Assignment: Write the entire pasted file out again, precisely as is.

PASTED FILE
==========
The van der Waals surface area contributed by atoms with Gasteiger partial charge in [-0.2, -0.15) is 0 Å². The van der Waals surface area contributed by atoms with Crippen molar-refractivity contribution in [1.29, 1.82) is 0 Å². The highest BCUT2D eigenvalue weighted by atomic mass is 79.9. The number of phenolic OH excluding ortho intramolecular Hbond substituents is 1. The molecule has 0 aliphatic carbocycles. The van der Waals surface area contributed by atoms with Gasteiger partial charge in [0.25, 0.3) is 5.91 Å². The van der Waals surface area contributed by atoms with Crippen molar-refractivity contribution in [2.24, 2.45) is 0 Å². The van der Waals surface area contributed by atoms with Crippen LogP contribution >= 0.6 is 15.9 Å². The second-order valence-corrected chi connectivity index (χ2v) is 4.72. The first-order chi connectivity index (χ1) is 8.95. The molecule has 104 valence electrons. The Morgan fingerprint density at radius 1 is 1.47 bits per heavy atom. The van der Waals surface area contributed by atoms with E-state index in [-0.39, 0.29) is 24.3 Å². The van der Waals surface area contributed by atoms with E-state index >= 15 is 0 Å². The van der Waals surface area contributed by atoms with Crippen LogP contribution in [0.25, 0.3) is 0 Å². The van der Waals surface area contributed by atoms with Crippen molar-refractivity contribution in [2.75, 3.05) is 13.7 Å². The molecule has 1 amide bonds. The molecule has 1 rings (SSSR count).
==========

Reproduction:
The van der Waals surface area contributed by atoms with Gasteiger partial charge in [-0.2, -0.15) is 0 Å². The van der Waals surface area contributed by atoms with Crippen molar-refractivity contribution in [1.29, 1.82) is 0 Å². The highest BCUT2D eigenvalue weighted by atomic mass is 79.9. The number of phenolic OH excluding ortho intramolecular Hbond substituents is 1. The molecule has 0 aliphatic carbocycles. The van der Waals surface area contributed by atoms with Gasteiger partial charge in [0.25, 0.3) is 5.91 Å². The van der Waals surface area contributed by atoms with Crippen molar-refractivity contribution in [2.24, 2.45) is 0 Å². The van der Waals surface area contributed by atoms with Crippen LogP contribution >= 0.6 is 15.9 Å². The second-order valence-corrected chi connectivity index (χ2v) is 4.72. The first-order chi connectivity index (χ1) is 8.95. The molecule has 104 valence electrons. The Morgan fingerprint density at radius 1 is 1.47 bits per heavy atom. The van der Waals surface area contributed by atoms with E-state index in [-0.39, 0.29) is 24.3 Å². The van der Waals surface area contributed by atoms with E-state index >= 15 is 0 Å². The van der Waals surface area contributed by atoms with Crippen LogP contribution in [0.25, 0.3) is 0 Å². The van der Waals surface area contributed by atoms with Crippen molar-refractivity contribution in [2.75, 3.05) is 13.7 Å². The molecule has 1 amide bonds. The molecule has 1 rings (SSSR count).